The DREAM school is a small (50 students per grade) independent charter in East Harlem affiliated with Harlem RBI, a sports-minded youth development foundation. DREAM features two teachers per classroom, an extended school day and a mandatory six-week summer program — all of which have contributed to enviable academic results. DREAM encourages parental involvement but also stresses firm discipline and core values. District 4 priority.
The Renaissance Charter High School for Innovation, opened in 2010 in East Harlem, is modeled on the Renaissance Charter High School in Queens. It provides a supportive learning environment for its students and offers them the opportunity to do lots of hands-on projects. The school fosters a progressive and supportive learning environment; students do not wear uniforms, and they call teachers and staff by their first names.
The stand-alone charters: Bronx
New York City Montessori Charter School opened in 2011 in the South Bronx. The school emphasizes multi-age groupings and hands-on learning with special Montessori materials. The school is off to a pretty good start in a lovely space but not all the teachers have Montessori training and they grapple with how best to serve a higher than average number of children with special needs compared to other schools in the district. Principal Gina Sardi taught for 20 years at The Caedmon School on the Upper East Side of Manhattan. (Too new for data). District 7 priority.
Heketi Community Charter School: Heketi, meaning “one” in Taino (the language of the indigenous people of the Caribbean), is a loving school with a strong sense of unity. Teachers seek to instill pride in South Bronx children and to offer them social and emotional support along with hands-on lessons and projects. Opened in 2012 Heketi will grow by one grade per year into a K-5 school with 300 students. A Spanish-English dual language program is part of the plan. Principal Cynthia Rosario is a long-time educator and bilingual Bronx native. (Too new for data). District 7 priority.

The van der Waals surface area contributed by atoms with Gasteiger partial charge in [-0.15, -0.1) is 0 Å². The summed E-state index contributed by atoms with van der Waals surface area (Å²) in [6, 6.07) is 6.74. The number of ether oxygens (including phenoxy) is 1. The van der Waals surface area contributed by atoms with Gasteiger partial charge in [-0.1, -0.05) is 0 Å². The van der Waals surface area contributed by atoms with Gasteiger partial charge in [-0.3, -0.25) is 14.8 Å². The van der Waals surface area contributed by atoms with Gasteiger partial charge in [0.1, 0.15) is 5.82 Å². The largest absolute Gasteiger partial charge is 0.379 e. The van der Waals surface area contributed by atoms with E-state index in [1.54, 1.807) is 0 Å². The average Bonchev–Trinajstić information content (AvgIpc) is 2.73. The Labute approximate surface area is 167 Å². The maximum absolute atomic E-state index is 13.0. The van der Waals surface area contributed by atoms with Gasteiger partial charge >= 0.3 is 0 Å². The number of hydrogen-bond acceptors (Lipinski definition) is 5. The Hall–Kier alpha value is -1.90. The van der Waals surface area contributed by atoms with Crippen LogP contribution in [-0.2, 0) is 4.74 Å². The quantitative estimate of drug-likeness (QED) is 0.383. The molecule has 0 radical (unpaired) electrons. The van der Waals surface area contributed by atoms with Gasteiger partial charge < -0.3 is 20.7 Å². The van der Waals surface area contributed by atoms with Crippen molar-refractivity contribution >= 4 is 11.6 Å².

Bronx Preparatory Charter: One of the first charters to open in the Bronx and to secure its own building, Bronx Prep Charter has over a decade of experience in the South Bronx. The secondary (grades 5-12) school has established itself as a school that students genuinely enjoy attending, kids go off to college and the charter works well with its population. District 9 priority.
Grand Concourse Charter: Located in its own building with plenty of computers, cubbies and musical instruments, Grand Concourse Charter is anoasis for elementary school children of this South Bronx community. With District 9 preference, the school attracts a large number of students learning to speak English and still boasts higher test scores than neighboring schools. The environment is safe and happy with a supportive and caring staff and small classes. District 9 priority.
Bronx Charter for Excellence: Located in a quiet neighborhood of mostly private homes and doctor’s offices, Bronx Charter School for Excellence doesn’t look like much from the outside, but inside is a colorful, well-constructed facility where students enjoy spending their time. The reading and math grades are very strong and the arts are a part of the regular curriculum. It serves children in grades K-8. District 11 priority.
Children’s Aid College Prep Charter opened in August, 2012 in partnership with the Children’s Aid Society to provide complete wrap-around services such as medical, mental, dental and family support to its students. Children’s Aid Charter gives preference to students with special needs and those in foster care. The atmosphere is relaxing and supportive, though firm. District 12 priority.
Who did we leave out? Let us know in comments below!
(Additional reporting by Skip Card, Lydie Rashka, Gail Robinson, Jacquie Wayans and Pamela Wheaton)